CdTe Performance boosted with a pinch of selenium
Researchers gain key insight into CdTe soaring efficiency
In collaboration with partners at Loughborough University in the United Kingdom, researchers at Colorado State University's National Science Foundation-supported Next Generation Photovoltaics Center have reported a breakthrough in how the performance of CdTe thin-film solar cells is improved by adding selenium. Their results were published in the journal Nature Energy earlier this month.
"Our paper goes right to the fundamental understanding of what happens when we alloy selenium to CdTe," said Kurt Barth, a director of the Next Generation Photovoltaics Center and an associate research professor in the department of mechanical engineering.
Until now, it was not well understood why the addition of selenium has clocked record-breaking CdTe solar cell efficiency - the ratio of energy output to light input - of just over 22 percent. Together with CSU collaborators W.S. Sampath and Amit Munshi, Barth and an international team have solved that mystery. Their experiments revealed that selenium overcomes the effects of atomic-scale defects in CdTe crystals, providing a new path for more widespread, less expensive solar-generated electricity.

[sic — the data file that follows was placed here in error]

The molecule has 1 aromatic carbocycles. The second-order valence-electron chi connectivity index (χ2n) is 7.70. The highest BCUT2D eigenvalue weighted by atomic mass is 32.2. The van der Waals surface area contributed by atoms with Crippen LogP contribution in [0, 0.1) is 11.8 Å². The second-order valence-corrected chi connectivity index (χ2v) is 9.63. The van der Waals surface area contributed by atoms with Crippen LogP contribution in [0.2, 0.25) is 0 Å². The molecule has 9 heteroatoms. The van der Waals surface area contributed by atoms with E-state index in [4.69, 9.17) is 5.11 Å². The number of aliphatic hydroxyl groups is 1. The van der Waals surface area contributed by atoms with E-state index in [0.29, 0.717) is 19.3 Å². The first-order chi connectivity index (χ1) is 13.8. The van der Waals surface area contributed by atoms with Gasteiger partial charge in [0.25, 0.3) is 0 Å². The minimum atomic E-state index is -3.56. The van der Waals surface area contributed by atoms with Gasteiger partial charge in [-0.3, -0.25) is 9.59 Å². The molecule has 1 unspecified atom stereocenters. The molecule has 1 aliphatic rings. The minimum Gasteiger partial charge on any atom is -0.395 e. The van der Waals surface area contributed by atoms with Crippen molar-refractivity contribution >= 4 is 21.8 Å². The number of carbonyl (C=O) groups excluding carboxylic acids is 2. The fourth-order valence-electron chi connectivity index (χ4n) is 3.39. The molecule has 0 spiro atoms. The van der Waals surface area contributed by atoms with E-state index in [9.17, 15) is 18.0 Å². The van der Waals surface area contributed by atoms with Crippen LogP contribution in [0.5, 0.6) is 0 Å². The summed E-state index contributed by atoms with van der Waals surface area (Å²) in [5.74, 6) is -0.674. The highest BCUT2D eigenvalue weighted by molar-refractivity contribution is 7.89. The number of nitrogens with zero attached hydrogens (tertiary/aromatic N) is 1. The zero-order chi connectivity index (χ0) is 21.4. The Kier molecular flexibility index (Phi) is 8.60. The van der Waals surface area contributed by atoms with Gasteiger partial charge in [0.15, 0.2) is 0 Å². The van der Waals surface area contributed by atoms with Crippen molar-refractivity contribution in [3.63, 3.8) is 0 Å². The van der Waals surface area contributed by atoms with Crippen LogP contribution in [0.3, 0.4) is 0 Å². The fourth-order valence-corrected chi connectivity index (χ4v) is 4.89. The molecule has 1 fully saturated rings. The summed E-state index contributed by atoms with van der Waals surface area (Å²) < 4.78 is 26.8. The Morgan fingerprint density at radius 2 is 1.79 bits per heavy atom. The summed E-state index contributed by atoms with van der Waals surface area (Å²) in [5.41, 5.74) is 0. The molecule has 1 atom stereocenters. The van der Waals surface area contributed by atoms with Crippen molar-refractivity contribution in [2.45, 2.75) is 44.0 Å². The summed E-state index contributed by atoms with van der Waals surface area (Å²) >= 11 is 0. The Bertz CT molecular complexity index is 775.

The CdTe thin films that the CSU team makes in the lab use 100 times less material than conventional silicon solar panels. They are thus easier to manufacture, and they absorb sunlight at nearly the ideal wavelength. Electricity produced by CdTe photovoltaic cells is the lowest-cost available in the solar industry, undercutting fossil fuel-based sources in many regions of the world.
According to the paper, electrons generated when sunlight hits the selenium-treated solar panel are less likely to be trapped and lost at the material's defects, located at the boundaries between crystal grains as they are grown. This increases the amount of power extracted from each solar cell. Working with materials fabricated at CSU via advanced deposition methods, the team discovered this unexpected behavior by measuring how much light is emitted from selenium-containing panels.
As selenium is not evenly distributed across the panels, they compared luminescence emitted from areas where there was little-to-no selenium present and areas where the selenium was very concentrated.
"Good solar cell material that is defect-free is very efficient at emitting light, and so luminesces strongly," said Tom Fiducia, the paper's lead author and a PhD. student at the University of Loughborough, working with Michael Walls. "It is strikingly obvious when you see the data that selenium-rich regions luminesce much more brightly than the pure CdTe, and the effect is remarkably strong."